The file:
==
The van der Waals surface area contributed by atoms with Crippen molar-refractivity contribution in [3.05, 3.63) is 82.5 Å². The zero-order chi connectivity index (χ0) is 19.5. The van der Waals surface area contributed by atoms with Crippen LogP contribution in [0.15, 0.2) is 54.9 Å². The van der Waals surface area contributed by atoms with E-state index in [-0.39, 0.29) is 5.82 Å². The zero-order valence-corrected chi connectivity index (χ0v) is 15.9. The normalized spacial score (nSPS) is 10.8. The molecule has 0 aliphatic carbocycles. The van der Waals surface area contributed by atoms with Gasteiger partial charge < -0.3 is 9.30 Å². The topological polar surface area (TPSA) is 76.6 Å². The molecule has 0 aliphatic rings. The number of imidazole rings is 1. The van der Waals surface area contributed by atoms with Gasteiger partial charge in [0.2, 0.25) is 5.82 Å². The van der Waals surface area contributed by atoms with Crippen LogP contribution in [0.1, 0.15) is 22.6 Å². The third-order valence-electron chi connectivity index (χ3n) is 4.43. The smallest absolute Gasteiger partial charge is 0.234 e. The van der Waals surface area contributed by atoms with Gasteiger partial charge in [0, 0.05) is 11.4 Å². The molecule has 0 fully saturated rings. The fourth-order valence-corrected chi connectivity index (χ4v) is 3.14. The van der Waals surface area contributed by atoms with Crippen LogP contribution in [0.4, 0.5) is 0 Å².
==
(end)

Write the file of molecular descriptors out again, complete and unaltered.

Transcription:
The van der Waals surface area contributed by atoms with Crippen molar-refractivity contribution in [3.05, 3.63) is 82.5 Å². The zero-order chi connectivity index (χ0) is 19.5. The van der Waals surface area contributed by atoms with Crippen LogP contribution in [0.15, 0.2) is 54.9 Å². The van der Waals surface area contributed by atoms with E-state index in [-0.39, 0.29) is 5.82 Å². The zero-order valence-corrected chi connectivity index (χ0v) is 15.9. The normalized spacial score (nSPS) is 10.8. The molecule has 0 aliphatic carbocycles. The van der Waals surface area contributed by atoms with Gasteiger partial charge < -0.3 is 9.30 Å². The topological polar surface area (TPSA) is 76.6 Å². The molecule has 0 aliphatic rings. The number of imidazole rings is 1. The van der Waals surface area contributed by atoms with Gasteiger partial charge in [0.2, 0.25) is 5.82 Å². The van der Waals surface area contributed by atoms with Crippen LogP contribution in [0.1, 0.15) is 22.6 Å². The third-order valence-electron chi connectivity index (χ3n) is 4.43. The smallest absolute Gasteiger partial charge is 0.234 e. The van der Waals surface area contributed by atoms with Gasteiger partial charge in [0, 0.05) is 11.4 Å². The molecule has 0 fully saturated rings. The fourth-order valence-corrected chi connectivity index (χ4v) is 3.14. The van der Waals surface area contributed by atoms with Crippen LogP contribution in [0.4, 0.5) is 0 Å².